Wouldn’t it be great if we could make our own postcards? You know, mail our own travel photos to friends and family at home. I have that thought sometimes as I scan a wall of postcards and realize that DPs photos of that city, and perhaps a few of mine, are better than most of those for sale.
When we were still living in Mexico our friends Jay and Jenny invited us to a photo sharing party. Each person or couple brought along their travel pics from our most recent vacation and, together, we put on a slide show to end all slide shows. The photos were accompanied by commentary that was punctuated by ooohs and aaahs and questions and laughter. A bit of vacation-envy ensued. (I also remember there being a lot of Macs at that particular party). We have hosted a similar party in Barcelona. People love this show and tell for grown-ups!
A thing I love about looking at people’s travel photographs is that the pictures we choose to take often reveal what’s really important to us. I like to photograph small intimate moments that make me feel connected to a place and its people… even if those people are just passing through, like me. That tells you something about me, the photographer.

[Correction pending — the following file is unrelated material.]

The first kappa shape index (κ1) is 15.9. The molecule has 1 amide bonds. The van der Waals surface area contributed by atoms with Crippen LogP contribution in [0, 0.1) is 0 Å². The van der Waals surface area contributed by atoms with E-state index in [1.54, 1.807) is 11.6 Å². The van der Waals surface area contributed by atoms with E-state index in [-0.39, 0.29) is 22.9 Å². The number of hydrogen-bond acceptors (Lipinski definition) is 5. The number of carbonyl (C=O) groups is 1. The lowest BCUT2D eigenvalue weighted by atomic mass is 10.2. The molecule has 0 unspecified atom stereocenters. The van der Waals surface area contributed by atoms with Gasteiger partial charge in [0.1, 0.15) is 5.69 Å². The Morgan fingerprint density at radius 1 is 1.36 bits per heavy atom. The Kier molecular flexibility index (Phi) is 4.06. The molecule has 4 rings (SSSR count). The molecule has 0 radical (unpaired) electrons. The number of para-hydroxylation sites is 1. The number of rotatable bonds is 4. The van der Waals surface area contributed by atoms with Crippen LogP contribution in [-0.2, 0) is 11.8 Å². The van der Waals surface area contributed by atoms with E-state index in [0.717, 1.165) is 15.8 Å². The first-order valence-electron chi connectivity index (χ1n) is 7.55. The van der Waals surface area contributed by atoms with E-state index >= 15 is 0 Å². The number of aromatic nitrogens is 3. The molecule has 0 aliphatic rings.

Amy, who blogs at “Lives Less Ordinary”, is writing a lovely and thought-provoking series on photography this week. In today’s post,”The Fire of Images: Why I Continue To Take Photos“, she says about photos: They are an invitation to connect through a sharing of perspective.
I like that idea very much. Our photos are more than just (digital) images of people, places and things; they tell a whole rich story about the photographer as well. Over the next few days, I am going to share my perspective(s) on travel by providing some homemade postcards I wish I had sent.
By the way, you actually can make your own postcards through a company called Moo. Check them out here.